Three ideas. Three contradictions. Or not. | Hannah Gadsby
Articles Blog

Three ideas. Three contradictions. Or not. | Hannah Gadsby

My name is Hannah. And that is a palindrome. That is a word you can spell
the same forwards and backwards, if you can spell. But the thing is — (Laughter) my entire family have palindromic names. It’s a bit of a tradition. We’ve got Mum, Dad — (Laughter) Nan, Pop. (Laughter) And my brother, Kayak. (Laughter) There you go. That’s just a bit a joke, there. (Laughter) I like to kick things off with a joke
because I’m a comedian. Now there’s two things
you know about me already: my name’s Hannah and I’m a comedian. I’m wasting no time. Here’s a third thing
you can know about me: I don’t think I’m qualified
to speak my own mind. Bold way to begin a talk, yes, but it’s true. I’ve always had a great deal of difficulty turning my thinking into the talking. So it seems a bit
of a contradiction, then, that someone like me,
who is so bad at the chat, could be something like
a stand-up comedian. But there you go. There you go. It’s what it is. I first tried my hand at stand-up
comedi — comedie … See? See? See? (Laughter) I first tried my hand at stand-up comedy in my late 20s, and despite being a pathologically shy
virtual mute with low self-esteem who’d never held a microphone before, I knew as soon as I walked
and stood in front of the audience, I knew, before I’d even
landed my first joke, I knew that I really liked stand-up, and stand-up really liked me. But for the life of me,
I couldn’t work out why. Why is it I could be so good
at doing something I was so bad at? (Laughter) I just couldn’t work it out,
I could not understand it. That is, until I could. Now, before I explain to you why it is that I can be good
at something I’m so bad at, let me throw another spanner
of contradiction into the work by telling you that not long after
I worked out why that was, I decided to quit comedy. And before I explain
that little oppositional cat I just threw amongst the thinking pigeons, let me also tell you this: quitting launched my comedy career. (Laughter) Like, really launched it, to the point
where after quitting comedy, I became the most talked-about
comedian on the planet, because apparently, I’m even worse
at making retirement plans than I am at speaking my own mind. Now, all I’ve done up until this point apart from giving over a spattering
of biographical detail is to tell you indirectly
that I have three ideas that I want to share with you today. And I’ve done that by way of sharing
three contradictions: one, I am bad at talking,
I am good at talking; I quit, I did not quit. Three ideas, three contradictions. Now, if you’re wondering
why there’s only two things on my so-called list of three — (Laughter) I remind you it is literally
a list of contradictions. Keep up. (Laughter) Now, the folks at TED advised me
that with a talk of this length, it’s best to stick
with just sharing one idea. I said no. (Laughter) What would they know? To explain why I have chosen to ignore
what is clearly very good advice, I want to take you back
to the beginning of this talk, specifically, my palindrome joke. Now that joke uses my favorite trick
of the comedian trade, the rule of three, whereby you make a statement and then back that statement up with a list. My entire family have palindromic names: Mum, Dad, Nan, Pop. The first two ideas on that list
create a pattern, and that pattern creates expectation. And then the third thing — bam! —
Kayak. What? That’s the rule of three. One, two, surprise! Ha ha. (Laughter) Now, the rule of three is not only
fundamental to the way I do my craft, it is also fundamental
to the way I communicate. So I won’t be changing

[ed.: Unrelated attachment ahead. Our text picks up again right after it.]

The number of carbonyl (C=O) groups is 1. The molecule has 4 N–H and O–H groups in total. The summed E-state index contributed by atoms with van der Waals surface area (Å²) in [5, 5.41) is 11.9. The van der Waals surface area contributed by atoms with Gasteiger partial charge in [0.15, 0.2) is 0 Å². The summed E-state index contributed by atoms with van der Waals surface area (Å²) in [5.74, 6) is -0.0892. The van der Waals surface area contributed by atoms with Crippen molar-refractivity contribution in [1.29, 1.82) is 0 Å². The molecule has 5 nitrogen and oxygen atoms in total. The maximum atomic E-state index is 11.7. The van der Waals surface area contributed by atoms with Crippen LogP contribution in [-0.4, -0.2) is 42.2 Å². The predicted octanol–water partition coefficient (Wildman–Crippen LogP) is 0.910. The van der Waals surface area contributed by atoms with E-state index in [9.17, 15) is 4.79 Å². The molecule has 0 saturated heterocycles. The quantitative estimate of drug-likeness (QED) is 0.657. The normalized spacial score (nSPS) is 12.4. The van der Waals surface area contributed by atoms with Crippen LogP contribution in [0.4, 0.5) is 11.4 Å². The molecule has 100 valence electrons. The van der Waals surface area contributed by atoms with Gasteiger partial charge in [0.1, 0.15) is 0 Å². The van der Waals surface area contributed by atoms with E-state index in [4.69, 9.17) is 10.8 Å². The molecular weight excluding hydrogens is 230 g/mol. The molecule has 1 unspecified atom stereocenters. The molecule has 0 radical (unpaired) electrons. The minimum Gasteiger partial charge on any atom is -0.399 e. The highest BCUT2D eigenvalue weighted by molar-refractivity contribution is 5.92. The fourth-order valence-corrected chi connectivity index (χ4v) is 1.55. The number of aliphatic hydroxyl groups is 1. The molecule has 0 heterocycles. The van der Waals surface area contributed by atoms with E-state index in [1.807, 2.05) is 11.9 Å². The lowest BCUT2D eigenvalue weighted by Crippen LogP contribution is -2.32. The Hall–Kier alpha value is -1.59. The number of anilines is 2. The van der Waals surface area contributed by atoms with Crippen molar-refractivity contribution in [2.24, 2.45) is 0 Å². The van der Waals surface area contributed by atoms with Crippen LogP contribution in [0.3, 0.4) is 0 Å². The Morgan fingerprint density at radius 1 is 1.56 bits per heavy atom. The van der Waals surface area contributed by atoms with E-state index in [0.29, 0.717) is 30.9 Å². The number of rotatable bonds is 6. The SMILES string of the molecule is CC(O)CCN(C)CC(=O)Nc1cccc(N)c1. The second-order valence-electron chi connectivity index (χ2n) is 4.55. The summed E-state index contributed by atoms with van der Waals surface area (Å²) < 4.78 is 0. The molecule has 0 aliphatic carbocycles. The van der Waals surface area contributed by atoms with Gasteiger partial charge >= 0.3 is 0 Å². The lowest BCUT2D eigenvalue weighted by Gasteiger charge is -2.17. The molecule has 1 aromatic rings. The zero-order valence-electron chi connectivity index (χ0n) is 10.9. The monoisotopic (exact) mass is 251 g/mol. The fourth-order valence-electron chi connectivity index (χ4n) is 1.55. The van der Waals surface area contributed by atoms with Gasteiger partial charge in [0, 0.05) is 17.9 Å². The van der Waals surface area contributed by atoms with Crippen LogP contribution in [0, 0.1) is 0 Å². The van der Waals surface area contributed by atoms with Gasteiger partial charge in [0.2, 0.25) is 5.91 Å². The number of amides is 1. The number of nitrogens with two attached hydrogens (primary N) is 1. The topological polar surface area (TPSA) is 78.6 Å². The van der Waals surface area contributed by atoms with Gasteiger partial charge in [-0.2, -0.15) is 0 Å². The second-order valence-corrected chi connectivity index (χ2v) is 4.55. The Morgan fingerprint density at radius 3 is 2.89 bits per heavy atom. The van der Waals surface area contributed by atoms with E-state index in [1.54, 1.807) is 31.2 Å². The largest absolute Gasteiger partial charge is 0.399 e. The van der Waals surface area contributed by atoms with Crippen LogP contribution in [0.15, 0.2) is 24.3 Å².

anything for nobody, not even TED, which, I will point out,
stands for three ideas: technology, entertainment and dickheads. (Laughter) Works every time, doesn’t it? But you need more than just jokes to be able to cut it
as a professional comedian. You need to be able to walk
that fine line between being charming and disarming. And I discovered the most effective way
to generate the amount of charm I needed to offset my disarming personality was through not jokes but stories. So my stand-up routines
are filled with stories: stories about growing up,
my coming out story, stories about the abuse I’ve copped
for being not only a woman but a big woman
and a masculine-of-center woman. If you watch my work online,
check the comments out below for examples of abuse. (Laughter) It’s that time in the talk
where I shift into second gear, and I’m going to tell you a story
about everything I’ve just said. In the last few days of her life, my grandma was surrounded by people, a lot of people, because my grandma
was the loving matriarch of a large and loving family. Now, if you haven’t made
the connection already, I am a member of that family. I was lucky enough to be able
to say goodbye to my grandma on the day she died. But as she was already
cocooned within herself by then, it was something of a one-sided goodbye. So I thought about a lot of things, things I hadn’t thought about
in a long time, like the letters I used
to write to my grandma when I first started university, letters I filled with funny
stories and anecdotes that I embellished for her amusement. And I remembered how I couldn’t articulate the anxiety and fear that filled me
as I tried to carve my tiny little life into a world that felt far too big for me. But I remembered finding
comfort in those letters, because I wrote them
with my grandma in mind. But as the world got
more and more overwhelming and my ability to negotiate it
got worse, not better, I stopped writing those letters. I just didn’t think I had the life
that Grandma would want to read about. Grandma did not know I was gay, and about six months before she died, out of nowhere, she asked me
if I had a boyfriend. Now, I remember making
a conscious decision in that moment not to come out to my grandmother. And I did that because I knew her life
was drawing to an end, and my time with her was finite, and I did not want to talk about
the ways we were different. I wanted to talk about
the ways were we connected. So I changed the subject. And at the time, it felt
like the right decision. But as I sat witness
to my grandmother’s life as it tapered to its inevitable end, I couldn’t help but feel
I’d made a mistake not to share such a significant
part of my life. But I also knew that
I’d missed my opportunity, and as Grandma always used to say, “Ah, well, it’s all part of the soup. Too late to take the onions out now.” (Laughter) And I thought about that, and I thought about how